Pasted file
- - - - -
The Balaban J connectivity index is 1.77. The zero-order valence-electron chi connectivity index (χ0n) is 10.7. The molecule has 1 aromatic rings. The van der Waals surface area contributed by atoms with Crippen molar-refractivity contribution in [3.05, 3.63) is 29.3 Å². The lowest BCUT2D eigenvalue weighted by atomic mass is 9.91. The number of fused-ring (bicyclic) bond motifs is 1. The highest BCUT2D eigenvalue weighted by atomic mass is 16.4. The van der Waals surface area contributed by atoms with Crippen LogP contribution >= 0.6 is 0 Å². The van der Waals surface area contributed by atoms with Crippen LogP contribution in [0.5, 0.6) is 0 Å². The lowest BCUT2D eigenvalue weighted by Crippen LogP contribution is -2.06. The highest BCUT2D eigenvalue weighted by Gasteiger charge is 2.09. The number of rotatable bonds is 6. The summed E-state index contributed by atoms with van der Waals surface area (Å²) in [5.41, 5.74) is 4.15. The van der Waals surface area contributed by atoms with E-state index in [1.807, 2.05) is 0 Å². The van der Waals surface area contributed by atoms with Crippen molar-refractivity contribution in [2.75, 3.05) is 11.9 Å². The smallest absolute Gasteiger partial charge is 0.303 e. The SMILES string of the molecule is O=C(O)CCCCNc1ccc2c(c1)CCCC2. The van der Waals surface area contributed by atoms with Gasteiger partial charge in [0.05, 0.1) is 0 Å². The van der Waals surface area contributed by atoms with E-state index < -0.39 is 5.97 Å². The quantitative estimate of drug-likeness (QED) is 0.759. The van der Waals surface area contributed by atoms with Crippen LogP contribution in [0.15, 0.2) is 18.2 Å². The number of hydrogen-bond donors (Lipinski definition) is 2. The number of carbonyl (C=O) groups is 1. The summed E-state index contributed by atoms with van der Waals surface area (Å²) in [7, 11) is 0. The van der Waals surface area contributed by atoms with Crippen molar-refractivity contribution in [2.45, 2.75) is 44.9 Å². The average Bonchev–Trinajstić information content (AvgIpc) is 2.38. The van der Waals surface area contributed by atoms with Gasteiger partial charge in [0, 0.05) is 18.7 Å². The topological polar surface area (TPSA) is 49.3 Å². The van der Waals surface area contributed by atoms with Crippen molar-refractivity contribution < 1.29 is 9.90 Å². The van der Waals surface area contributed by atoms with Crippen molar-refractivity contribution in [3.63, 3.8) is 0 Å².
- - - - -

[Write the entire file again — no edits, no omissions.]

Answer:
The Balaban J connectivity index is 1.77. The zero-order valence-electron chi connectivity index (χ0n) is 10.7. The molecule has 1 aromatic rings. The van der Waals surface area contributed by atoms with Crippen molar-refractivity contribution in [3.05, 3.63) is 29.3 Å². The lowest BCUT2D eigenvalue weighted by atomic mass is 9.91. The number of fused-ring (bicyclic) bond motifs is 1. The highest BCUT2D eigenvalue weighted by atomic mass is 16.4. The van der Waals surface area contributed by atoms with Crippen LogP contribution >= 0.6 is 0 Å². The van der Waals surface area contributed by atoms with Crippen LogP contribution in [0.5, 0.6) is 0 Å². The lowest BCUT2D eigenvalue weighted by Crippen LogP contribution is -2.06. The highest BCUT2D eigenvalue weighted by Gasteiger charge is 2.09. The number of rotatable bonds is 6. The summed E-state index contributed by atoms with van der Waals surface area (Å²) in [5.41, 5.74) is 4.15. The van der Waals surface area contributed by atoms with E-state index in [1.807, 2.05) is 0 Å². The van der Waals surface area contributed by atoms with Crippen molar-refractivity contribution in [2.75, 3.05) is 11.9 Å². The smallest absolute Gasteiger partial charge is 0.303 e. The SMILES string of the molecule is O=C(O)CCCCNc1ccc2c(c1)CCCC2. The van der Waals surface area contributed by atoms with Gasteiger partial charge in [0.05, 0.1) is 0 Å². The van der Waals surface area contributed by atoms with E-state index < -0.39 is 5.97 Å². The quantitative estimate of drug-likeness (QED) is 0.759. The van der Waals surface area contributed by atoms with Crippen LogP contribution in [0.15, 0.2) is 18.2 Å². The number of hydrogen-bond donors (Lipinski definition) is 2. The number of carbonyl (C=O) groups is 1. The summed E-state index contributed by atoms with van der Waals surface area (Å²) in [7, 11) is 0. The van der Waals surface area contributed by atoms with Crippen molar-refractivity contribution in [2.45, 2.75) is 44.9 Å². The average Bonchev–Trinajstić information content (AvgIpc) is 2.38. The van der Waals surface area contributed by atoms with Gasteiger partial charge in [0, 0.05) is 18.7 Å². The topological polar surface area (TPSA) is 49.3 Å². The van der Waals surface area contributed by atoms with Crippen molar-refractivity contribution < 1.29 is 9.90 Å². The van der Waals surface area contributed by atoms with Crippen molar-refractivity contribution in [3.63, 3.8) is 0 Å².